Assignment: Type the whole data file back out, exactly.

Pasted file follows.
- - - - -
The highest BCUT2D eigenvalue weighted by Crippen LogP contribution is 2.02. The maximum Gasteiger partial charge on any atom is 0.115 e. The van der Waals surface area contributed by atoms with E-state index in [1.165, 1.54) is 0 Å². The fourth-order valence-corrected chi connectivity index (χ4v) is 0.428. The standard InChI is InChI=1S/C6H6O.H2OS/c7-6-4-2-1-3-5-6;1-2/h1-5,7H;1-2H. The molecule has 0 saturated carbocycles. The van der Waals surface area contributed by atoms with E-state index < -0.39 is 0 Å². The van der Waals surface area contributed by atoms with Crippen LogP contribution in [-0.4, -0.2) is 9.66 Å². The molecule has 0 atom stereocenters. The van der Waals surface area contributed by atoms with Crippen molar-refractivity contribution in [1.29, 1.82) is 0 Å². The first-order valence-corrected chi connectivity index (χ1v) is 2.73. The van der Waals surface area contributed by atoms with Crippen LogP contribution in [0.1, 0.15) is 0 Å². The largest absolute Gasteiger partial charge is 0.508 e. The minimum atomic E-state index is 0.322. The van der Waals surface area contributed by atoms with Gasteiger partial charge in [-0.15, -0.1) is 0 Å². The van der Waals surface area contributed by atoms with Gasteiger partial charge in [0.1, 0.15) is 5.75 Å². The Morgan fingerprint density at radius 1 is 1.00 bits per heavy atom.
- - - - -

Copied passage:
The highest BCUT2D eigenvalue weighted by Crippen LogP contribution is 2.02. The maximum Gasteiger partial charge on any atom is 0.115 e. The van der Waals surface area contributed by atoms with E-state index in [1.165, 1.54) is 0 Å². The fourth-order valence-corrected chi connectivity index (χ4v) is 0.428. The standard InChI is InChI=1S/C6H6O.H2OS/c7-6-4-2-1-3-5-6;1-2/h1-5,7H;1-2H. The molecule has 0 saturated carbocycles. The van der Waals surface area contributed by atoms with E-state index < -0.39 is 0 Å². The van der Waals surface area contributed by atoms with Crippen LogP contribution in [-0.4, -0.2) is 9.66 Å². The molecule has 0 atom stereocenters. The van der Waals surface area contributed by atoms with Crippen molar-refractivity contribution in [1.29, 1.82) is 0 Å². The first-order valence-corrected chi connectivity index (χ1v) is 2.73. The van der Waals surface area contributed by atoms with Crippen LogP contribution in [0.1, 0.15) is 0 Å². The largest absolute Gasteiger partial charge is 0.508 e. The minimum atomic E-state index is 0.322. The van der Waals surface area contributed by atoms with Gasteiger partial charge in [-0.15, -0.1) is 0 Å². The van der Waals surface area contributed by atoms with Gasteiger partial charge in [0.1, 0.15) is 5.75 Å². The Morgan fingerprint density at radius 1 is 1.00 bits per heavy atom.